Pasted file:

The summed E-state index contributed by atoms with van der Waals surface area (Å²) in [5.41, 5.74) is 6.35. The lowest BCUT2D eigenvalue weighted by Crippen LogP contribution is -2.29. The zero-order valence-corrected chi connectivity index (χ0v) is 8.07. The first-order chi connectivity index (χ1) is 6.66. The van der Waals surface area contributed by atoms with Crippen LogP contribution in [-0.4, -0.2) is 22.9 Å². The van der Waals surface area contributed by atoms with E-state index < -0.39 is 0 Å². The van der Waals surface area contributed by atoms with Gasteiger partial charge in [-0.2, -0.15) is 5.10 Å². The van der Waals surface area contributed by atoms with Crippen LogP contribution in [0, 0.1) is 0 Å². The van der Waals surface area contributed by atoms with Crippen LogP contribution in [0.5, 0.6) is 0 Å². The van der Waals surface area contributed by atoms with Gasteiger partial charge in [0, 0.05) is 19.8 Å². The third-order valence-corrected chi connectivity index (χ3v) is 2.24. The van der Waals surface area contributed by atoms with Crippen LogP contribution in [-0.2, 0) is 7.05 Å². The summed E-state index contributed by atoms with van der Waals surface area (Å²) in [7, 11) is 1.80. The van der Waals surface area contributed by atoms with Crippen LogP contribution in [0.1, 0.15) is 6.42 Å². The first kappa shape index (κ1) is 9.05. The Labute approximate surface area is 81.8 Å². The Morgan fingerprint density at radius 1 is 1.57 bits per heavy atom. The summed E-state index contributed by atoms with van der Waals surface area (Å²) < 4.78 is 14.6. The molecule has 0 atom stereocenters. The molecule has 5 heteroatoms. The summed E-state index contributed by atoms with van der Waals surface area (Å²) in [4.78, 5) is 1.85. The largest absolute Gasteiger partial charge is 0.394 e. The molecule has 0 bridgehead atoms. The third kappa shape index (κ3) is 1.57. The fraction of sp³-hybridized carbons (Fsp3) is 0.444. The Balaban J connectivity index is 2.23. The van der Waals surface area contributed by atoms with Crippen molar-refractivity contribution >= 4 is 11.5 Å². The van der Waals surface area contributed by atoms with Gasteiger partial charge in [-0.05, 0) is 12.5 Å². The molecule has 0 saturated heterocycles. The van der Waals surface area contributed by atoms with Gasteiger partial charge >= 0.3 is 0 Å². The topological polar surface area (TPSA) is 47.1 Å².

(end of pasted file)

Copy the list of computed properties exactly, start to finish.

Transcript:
The summed E-state index contributed by atoms with van der Waals surface area (Å²) in [5.41, 5.74) is 6.35. The lowest BCUT2D eigenvalue weighted by Crippen LogP contribution is -2.29. The zero-order valence-corrected chi connectivity index (χ0v) is 8.07. The first-order chi connectivity index (χ1) is 6.66. The van der Waals surface area contributed by atoms with Crippen LogP contribution in [-0.4, -0.2) is 22.9 Å². The van der Waals surface area contributed by atoms with E-state index < -0.39 is 0 Å². The van der Waals surface area contributed by atoms with Gasteiger partial charge in [-0.2, -0.15) is 5.10 Å². The van der Waals surface area contributed by atoms with Crippen LogP contribution in [0, 0.1) is 0 Å². The van der Waals surface area contributed by atoms with Crippen LogP contribution in [0.5, 0.6) is 0 Å². The van der Waals surface area contributed by atoms with Gasteiger partial charge in [0, 0.05) is 19.8 Å². The third-order valence-corrected chi connectivity index (χ3v) is 2.24. The van der Waals surface area contributed by atoms with Crippen LogP contribution in [-0.2, 0) is 7.05 Å². The summed E-state index contributed by atoms with van der Waals surface area (Å²) in [7, 11) is 1.80. The van der Waals surface area contributed by atoms with Crippen LogP contribution in [0.1, 0.15) is 6.42 Å². The first kappa shape index (κ1) is 9.05. The Labute approximate surface area is 81.8 Å². The Morgan fingerprint density at radius 1 is 1.57 bits per heavy atom. The summed E-state index contributed by atoms with van der Waals surface area (Å²) < 4.78 is 14.6. The molecule has 0 atom stereocenters. The molecule has 5 heteroatoms. The summed E-state index contributed by atoms with van der Waals surface area (Å²) in [4.78, 5) is 1.85. The largest absolute Gasteiger partial charge is 0.394 e. The molecule has 0 bridgehead atoms. The third kappa shape index (κ3) is 1.57. The fraction of sp³-hybridized carbons (Fsp3) is 0.444. The Balaban J connectivity index is 2.23. The van der Waals surface area contributed by atoms with Crippen molar-refractivity contribution >= 4 is 11.5 Å². The van der Waals surface area contributed by atoms with Gasteiger partial charge in [-0.05, 0) is 12.5 Å². The molecule has 0 saturated heterocycles. The van der Waals surface area contributed by atoms with Gasteiger partial charge >= 0.3 is 0 Å². The topological polar surface area (TPSA) is 47.1 Å².